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Title: Numerical investigations of the combustion process of hydrogen-enriched fuels
Author: Martinez, Daniel Mira
Awarding Body: Lancaster University
Current Institution: Lancaster University
Date of Award: 2012
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This thesis presents a numerical investigation into the combustion characteristics of hydrogen-enriched fuels using large-eddy simulation. Flame instabilities and fuel variability effects have been studied, which are some of the main concerns on applications of burning hydrogen mixtures in the power industry. The present work investigates these effects on burners of theoretical and practical interest. The role of instabilities is addressed in an annular flame with possible swirl motion, while the influence of fuel variability in the flame dynamics is described in an impinging configuration. The study shows that buoyancy plays an important role in the dynamics of hydrogen flames, promoting flow acceleration and creating large scale vortical structures. The azimuthal momentum introduced by the swirl motion leads to a large flame spreading and shortening. The effects of swirl induce the development of a toroidal recirculation zone, which enhances the mixing process and combustion. In addition, the swirling flames exhibit a vortex breakdown bubble that vanishes allowing the formation of a large central recirculation zone when the swirl number is increased. The fuel variability analysis shows that when the hydrogen content is increased in the fuel mixture, the flame becomes less vortical and wrinkled due to the more diffusive and less viscous flow field. Lower burning speeds and lower temperature values are found for hydrogen-leaner mixtures. Different finite-rate chemical kinetic mechanisms are also considered and their effects on the flame dynamics are addressed. These results show that some reduced models have a damping effect on turbulence due to the dissipation caused by an excess of heat-release and a poor prediction of the flame /turbulence interactions. The subgrid scale model implementation includes a one-equation model to compute the unresolved momentum transport, while two different approaches are considered to account for the subgrid scalar transport. These two models include a simple closure using the eddy diffusivity method, which is based on a gradient diffusion closure and the linear-eddy model, which is based on the one-dimensional turbulence theory. Comparison against experimental data is performed to validate the models for combustion applications. It is found that the gradient diffusi0l1 approach is not valid to represent the subgrid scalar transport for fuels containing hydrogen. The model predicts unphysical temperature fields suggesting that an alternative model must be used instead. Results using the linear-eddy model show a more accurate representation of the temperature field across the shear layers and better agreement with the experimental results.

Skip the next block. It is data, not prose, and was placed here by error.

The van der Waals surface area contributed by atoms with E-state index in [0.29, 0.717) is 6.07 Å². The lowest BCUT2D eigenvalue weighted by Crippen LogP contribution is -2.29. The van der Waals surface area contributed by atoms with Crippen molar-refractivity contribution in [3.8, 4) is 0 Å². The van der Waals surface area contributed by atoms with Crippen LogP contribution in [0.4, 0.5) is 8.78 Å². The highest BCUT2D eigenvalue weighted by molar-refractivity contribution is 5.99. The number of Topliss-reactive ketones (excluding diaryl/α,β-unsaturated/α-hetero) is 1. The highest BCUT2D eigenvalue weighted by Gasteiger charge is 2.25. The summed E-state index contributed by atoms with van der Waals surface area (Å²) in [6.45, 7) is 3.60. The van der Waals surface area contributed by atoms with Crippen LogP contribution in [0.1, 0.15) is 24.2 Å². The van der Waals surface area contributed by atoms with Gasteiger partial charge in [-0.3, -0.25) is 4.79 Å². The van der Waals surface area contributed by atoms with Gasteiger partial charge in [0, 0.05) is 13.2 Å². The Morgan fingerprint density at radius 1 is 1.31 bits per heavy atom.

Supervisor: Not available Sponsor: Not available
Qualification Name: Thesis (Ph.D.) Qualification Level: Doctoral
EThOS ID:  DOI: Not available